Saudi Standing Committee Says Crypto Trading Illegal in Kingdom

Nellie Chapman
August 17, 2018

The blockchain is no stranger to the Middle-East: Iran are set to introduce their own cryptocurrency, Dubai host major blockchain conferences, and Saudi Arabia have struck deals with Ripple and ConsenSys, which is why the news that the Saudi government has deemed crypto trading as illegal was a bolt from the blue.

Bitcoin is not the only cryptocurrency to take a hit in Saudi Arabia. This was traced to an issue with its banking partner in the country. This was followed by the Saudi national telecommunications company striking up a deal with a theory and based startup consensus created to reboot and improve the country's telecommunications system.

The standing committee warns against trading in the digital currencies or what is known as virtual currency for their negative consequences and high risks on traders as they are out of government supervision.

The standing committee also warned Saudi Arabians about the risks involved with investing in digital currencies.

The standing committee began life as a watchdog, investigating "unauthorized securities activities in the foreign exchange market'". The statement talks about cryptocurrency trading in general so other cryptocurrencies in the region are in hot water as well.

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After recent drops in the price of bitcoin and other cryptocurrencies, the government's central bank felt the need to remind citizens of the risks of trading, both financial and legal. This thing is not regulated.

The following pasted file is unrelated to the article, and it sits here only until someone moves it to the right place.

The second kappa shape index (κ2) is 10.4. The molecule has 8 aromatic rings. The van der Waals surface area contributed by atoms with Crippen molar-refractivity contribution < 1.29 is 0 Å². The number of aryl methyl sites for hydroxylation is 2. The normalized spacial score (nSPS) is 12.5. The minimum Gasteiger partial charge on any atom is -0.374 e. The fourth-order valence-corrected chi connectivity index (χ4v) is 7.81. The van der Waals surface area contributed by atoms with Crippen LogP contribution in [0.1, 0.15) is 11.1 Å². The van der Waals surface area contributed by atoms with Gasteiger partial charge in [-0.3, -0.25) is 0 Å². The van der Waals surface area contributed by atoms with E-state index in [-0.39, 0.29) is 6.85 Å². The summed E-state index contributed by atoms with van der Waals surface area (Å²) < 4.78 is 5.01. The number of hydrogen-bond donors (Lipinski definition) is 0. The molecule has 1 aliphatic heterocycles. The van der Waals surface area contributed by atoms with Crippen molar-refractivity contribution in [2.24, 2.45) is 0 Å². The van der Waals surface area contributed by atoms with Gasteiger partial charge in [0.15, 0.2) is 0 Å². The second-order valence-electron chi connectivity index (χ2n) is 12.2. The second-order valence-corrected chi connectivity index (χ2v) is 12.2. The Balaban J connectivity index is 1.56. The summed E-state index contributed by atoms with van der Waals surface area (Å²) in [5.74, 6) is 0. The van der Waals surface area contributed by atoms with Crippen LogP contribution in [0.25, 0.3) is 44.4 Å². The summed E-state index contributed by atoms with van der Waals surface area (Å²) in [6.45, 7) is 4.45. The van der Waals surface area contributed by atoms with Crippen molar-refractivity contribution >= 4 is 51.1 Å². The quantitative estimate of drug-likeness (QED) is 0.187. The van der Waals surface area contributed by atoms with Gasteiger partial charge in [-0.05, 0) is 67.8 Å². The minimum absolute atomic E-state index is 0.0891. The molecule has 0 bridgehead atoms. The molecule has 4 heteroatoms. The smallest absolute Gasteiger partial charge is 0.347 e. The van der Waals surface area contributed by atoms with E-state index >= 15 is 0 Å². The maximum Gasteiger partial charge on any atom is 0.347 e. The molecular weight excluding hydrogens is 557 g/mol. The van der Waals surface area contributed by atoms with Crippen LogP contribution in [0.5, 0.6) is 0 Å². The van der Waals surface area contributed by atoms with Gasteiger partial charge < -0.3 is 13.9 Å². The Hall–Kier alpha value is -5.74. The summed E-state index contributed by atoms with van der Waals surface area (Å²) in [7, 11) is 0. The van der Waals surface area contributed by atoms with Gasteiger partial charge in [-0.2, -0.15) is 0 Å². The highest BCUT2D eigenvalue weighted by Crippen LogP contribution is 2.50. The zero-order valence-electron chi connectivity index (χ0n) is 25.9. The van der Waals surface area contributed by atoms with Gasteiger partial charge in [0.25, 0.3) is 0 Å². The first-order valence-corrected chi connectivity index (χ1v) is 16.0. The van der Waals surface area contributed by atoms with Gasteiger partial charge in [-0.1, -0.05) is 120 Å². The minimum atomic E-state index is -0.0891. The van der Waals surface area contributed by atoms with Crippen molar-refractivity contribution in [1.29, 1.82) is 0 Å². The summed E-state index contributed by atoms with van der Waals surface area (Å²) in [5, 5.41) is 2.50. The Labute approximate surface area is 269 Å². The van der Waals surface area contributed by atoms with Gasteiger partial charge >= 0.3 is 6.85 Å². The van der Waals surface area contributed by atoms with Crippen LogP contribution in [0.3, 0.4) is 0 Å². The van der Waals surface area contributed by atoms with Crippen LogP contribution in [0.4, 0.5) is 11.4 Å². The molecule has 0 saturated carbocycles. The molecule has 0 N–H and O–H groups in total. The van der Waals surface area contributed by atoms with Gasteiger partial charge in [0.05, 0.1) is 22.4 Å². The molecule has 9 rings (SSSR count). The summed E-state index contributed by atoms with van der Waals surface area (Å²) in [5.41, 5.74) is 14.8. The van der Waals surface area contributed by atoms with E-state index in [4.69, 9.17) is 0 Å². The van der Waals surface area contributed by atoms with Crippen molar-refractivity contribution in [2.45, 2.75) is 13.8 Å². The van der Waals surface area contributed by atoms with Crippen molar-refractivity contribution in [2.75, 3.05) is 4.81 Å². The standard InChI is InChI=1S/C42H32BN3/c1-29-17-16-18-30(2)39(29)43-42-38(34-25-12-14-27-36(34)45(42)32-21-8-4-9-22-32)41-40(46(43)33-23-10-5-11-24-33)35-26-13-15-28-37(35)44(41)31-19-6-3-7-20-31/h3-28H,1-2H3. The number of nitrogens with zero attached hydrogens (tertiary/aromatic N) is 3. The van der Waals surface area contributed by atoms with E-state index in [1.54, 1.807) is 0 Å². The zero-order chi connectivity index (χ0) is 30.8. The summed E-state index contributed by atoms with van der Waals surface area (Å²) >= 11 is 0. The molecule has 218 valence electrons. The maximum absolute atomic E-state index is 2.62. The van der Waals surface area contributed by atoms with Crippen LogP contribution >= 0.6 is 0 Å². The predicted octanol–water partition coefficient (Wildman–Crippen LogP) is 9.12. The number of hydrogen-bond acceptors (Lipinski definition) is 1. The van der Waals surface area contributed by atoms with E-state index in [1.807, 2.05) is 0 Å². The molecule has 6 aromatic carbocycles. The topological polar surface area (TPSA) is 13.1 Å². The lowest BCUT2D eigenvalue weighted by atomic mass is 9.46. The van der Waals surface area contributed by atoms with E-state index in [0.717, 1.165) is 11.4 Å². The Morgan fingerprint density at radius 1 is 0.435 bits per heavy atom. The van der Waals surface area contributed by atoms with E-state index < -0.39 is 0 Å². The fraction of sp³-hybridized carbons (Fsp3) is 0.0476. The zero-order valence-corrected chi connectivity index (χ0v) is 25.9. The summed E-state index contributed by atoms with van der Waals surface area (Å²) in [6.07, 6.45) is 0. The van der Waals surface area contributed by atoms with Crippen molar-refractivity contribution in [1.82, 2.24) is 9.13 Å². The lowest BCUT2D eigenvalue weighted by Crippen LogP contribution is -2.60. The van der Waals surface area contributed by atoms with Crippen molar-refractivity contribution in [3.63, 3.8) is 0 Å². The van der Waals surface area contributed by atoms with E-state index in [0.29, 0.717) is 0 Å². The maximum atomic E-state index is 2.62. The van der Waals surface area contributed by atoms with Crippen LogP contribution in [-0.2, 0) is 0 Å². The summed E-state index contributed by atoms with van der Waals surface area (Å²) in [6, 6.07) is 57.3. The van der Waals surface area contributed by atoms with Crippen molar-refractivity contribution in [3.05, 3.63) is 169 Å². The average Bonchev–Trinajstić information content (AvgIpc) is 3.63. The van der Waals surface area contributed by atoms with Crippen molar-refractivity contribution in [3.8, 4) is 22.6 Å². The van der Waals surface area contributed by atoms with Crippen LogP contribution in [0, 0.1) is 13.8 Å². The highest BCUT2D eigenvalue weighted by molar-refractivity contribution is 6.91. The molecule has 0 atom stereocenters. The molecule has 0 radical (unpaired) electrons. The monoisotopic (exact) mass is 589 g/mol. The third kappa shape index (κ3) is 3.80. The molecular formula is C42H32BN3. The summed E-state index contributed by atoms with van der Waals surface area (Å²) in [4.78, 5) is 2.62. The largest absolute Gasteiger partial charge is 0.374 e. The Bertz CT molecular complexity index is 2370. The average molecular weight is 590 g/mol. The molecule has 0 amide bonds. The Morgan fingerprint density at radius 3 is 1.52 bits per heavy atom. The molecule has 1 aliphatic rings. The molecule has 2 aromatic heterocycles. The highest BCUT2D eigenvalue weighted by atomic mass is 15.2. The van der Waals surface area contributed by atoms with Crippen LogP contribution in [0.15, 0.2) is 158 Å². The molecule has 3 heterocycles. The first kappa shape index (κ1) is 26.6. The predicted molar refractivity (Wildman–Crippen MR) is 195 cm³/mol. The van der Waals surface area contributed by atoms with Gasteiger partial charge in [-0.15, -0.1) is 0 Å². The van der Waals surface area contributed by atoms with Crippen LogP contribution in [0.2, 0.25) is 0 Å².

The supreme decree has the committee looking into any investments in forex and cryptocurrency and reporting them to the authorities.

The post goes on to state that "virtual currencies... are illegal in the kingdom", before offering a reminder that there are no groups, companies, or individuals exempt from such a ban by way of licensing.

Saudi Arabia recently reiterated that cryptocurrency trading is still considered an illegal act the country.

The committee behind yesterday's statement comprises of members of the nation's Capital Market Authority (CMA), Ministry of Interior, Ministry of Media, Ministry of Commerce and Investment, and the Saudi Arabian Monetary Authority (SAMA).

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